First, what is considered constipation? According to the American Academy of Pediatrics (AAP), a baby is more likely to be having constipation if he/she displays the following signs and symptoms: being excessively fussy; spitting up more; unusually hard stools or stools containing blood; a big difference in bowel habits or bowel patterns; straining for more than 10 minutes without success.
Before I talk about some strategies that may help, I want to mention two key points. First, while many babies may follow the ‘book’ in terms of stooling and wet diaper patterns, this may not always be the case for some babies. For breastfed babies, especially, there can be a wide range of normal, with baseline stooling patterns varying from a few times a day to some only going once a week. This is fine, as long as feeding is not affected, and the baby does not seem bothered. Second, prevention (fluids, fiber and frequent movement) is easier and still better than treatment. For more on that, see some upcoming posts dealing with this topic.
Now here are a few simple strategies that may help your little one:
- Food: If your baby has started on solids, you can try mixing in a bit of home or commercially prepared prune puree or a tiny bit of diluted prune, pear or orange juice into your baby’s food
- Fluids: For an older baby, you could offer fluids like water more frequently during the day (in between breast or formula feeds). For a younger baby, you could offer some water after a breastfeed, so as not to impact the breastfeeding, as well as add a bit more liquid (expressed breast milk, formula or water) into his/her solids. Just make sure that you don’t compromise the texture too much. It is still important to make the texture appropriate to your baby’s age and abilities, so that it won’t be a choking risk.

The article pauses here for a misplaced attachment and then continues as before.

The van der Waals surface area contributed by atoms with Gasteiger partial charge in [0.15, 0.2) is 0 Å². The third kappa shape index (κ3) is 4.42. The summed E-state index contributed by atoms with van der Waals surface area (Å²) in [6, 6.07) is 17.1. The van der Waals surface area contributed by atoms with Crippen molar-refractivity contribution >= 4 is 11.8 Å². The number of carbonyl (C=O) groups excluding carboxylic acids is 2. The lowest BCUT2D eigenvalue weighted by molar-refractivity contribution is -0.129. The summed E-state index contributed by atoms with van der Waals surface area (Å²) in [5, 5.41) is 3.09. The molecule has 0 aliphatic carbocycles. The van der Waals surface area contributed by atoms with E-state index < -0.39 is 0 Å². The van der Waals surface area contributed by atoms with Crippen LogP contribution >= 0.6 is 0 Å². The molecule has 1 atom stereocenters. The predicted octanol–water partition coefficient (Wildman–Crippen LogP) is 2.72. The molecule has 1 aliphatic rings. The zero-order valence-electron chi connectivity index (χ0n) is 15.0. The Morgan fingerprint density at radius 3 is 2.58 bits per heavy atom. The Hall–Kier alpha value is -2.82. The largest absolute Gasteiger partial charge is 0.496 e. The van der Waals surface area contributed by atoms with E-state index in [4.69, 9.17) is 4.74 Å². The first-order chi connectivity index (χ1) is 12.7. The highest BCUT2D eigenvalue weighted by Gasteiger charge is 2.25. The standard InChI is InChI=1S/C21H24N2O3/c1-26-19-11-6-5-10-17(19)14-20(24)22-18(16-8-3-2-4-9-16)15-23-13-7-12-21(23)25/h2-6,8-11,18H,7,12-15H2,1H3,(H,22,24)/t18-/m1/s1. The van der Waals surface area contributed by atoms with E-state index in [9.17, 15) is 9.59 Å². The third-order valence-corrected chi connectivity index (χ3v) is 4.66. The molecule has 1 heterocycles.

- Movement: A bit of bicycling/cycling motion with the legs (with baby on his/her back and facing up) a few times a day can always help!
- If medicine is really needed, the doctor may prescribe something like lactulose. Don’t worry, lactulose mainly works by just helping to draw water into the gut to help with softening and moving the stools along baby’s gastrointestinal tract.
Lastly, I just want to mention that some bowel pattern changes are normal. For example, over time as my little one got older and began to eat more solids, her stooling also gradually changed. At first it was a few times a day, then there was a transition period with the introduction of solids, so that it eventually became once a day, or once every other day. As she started to eat more, of course the quantity was also a lot more (and as my husband would say, “More pungent!”). And let’s not forget that teething is another factor, often making stools looser/more frequent during those periods!